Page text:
Dharamveer Solanki Multispeciality Hospital

Osteoarthritis Treatment in India


Osteoarthritis (OA) is the most common form of arthritis, affecting millions of people worldwide. It occurs when the protective cartilage that cushions the ends of your bones wears down over time, leading to pain, stiffness, and often reduced mobility. Although it can damage any joint, the disorder most commonly affects joints in your hands, knees, hips, and spine.

Risk Factors

Several factors increase the risk of developing osteoarthritis:
Age: The risk of OA increases with age.
Sex: Women are more likely to develop OA than men.
Obesity: Carrying extra body weight contributes to OA, especially in the knees.
Joint Injuries: Injuries, such as those that occur when playing sports or from an accident, may increase the risk of OA.
Genetics: Some people inherit a tendency to develop OA.
Occupation: Jobs that require repetitive stress on a particular joint may lead to OA in that joint.


While it’s not entirely possible to prevent OA, some measures can reduce your risk:
Maintain a Healthy Weight: Keeping your weight within a healthy range reduces stress on weight-bearing joints.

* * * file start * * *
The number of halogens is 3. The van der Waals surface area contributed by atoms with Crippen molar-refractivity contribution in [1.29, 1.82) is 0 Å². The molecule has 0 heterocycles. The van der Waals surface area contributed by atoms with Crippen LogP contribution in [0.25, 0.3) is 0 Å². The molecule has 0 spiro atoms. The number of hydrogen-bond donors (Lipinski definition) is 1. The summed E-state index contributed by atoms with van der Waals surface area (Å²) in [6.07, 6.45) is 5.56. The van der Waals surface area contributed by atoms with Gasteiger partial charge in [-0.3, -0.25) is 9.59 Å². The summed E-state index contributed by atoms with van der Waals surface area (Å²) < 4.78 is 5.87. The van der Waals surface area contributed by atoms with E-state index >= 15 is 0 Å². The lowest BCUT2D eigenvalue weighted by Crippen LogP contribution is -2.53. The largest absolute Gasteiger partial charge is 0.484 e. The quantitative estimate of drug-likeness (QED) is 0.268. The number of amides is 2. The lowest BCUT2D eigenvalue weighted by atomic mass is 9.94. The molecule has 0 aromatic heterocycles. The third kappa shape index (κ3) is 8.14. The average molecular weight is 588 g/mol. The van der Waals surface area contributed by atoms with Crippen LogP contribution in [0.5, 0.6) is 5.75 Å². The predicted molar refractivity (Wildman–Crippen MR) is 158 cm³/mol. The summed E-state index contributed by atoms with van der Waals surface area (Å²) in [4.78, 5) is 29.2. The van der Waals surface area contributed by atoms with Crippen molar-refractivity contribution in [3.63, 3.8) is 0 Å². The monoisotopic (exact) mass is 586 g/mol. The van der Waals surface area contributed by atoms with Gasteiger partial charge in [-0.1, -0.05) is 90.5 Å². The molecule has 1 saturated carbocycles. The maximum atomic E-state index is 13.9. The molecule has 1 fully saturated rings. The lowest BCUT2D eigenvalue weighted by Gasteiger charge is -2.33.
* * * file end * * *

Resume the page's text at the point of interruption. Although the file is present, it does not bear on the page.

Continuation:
Stay Active: Regular physical activity helps keep joints flexible and strengthens the muscles that support and stabilize your joints.
Avoid Repetitive Strain on Joints: Try to avoid activities that put repetitive stress on joints.

Myths, Misconceptions, and Facts

Myth: Osteoarthritis is a normal part of aging and can’t be treated.

Fact: While risk increases with age, OA is not a normal part of aging and treatment can help manage symptoms and improve function.

Myth: People with osteoarthritis should avoid exercise.

Fact: Exercise is beneficial for managing symptoms and improving joint function.

Myth: Only overweight people get osteoarthritis.

Fact: While obesity is a risk factor, many factors, including age, sex, and genetics, also contribute to the development of OA.

Early signs include joint pain and stiffness, especially following periods of inactivity or excessive use.
Yes, most people with OA can live full, active lives with the help of various treatment strategies.
OA can be a disability if it significantly impairs your ability to perform everyday activities.


Osteoarthritis is a common degenerative joint disease characterized by the wearing down of protective cartilage. Risk factors include age, sex, obesity, joint injuries, genetics, and repetitive joint stress. Despite common Myths, OA is not a normal partof aging, exercise is beneficial, and it affects more than just overweight individuals. Maintaining a healthy weight, staying active, and avoiding joint strain can help prevent OA. Despite the challenges it presents, many people with OA live fulfilling lives through comprehensive treatment plans.
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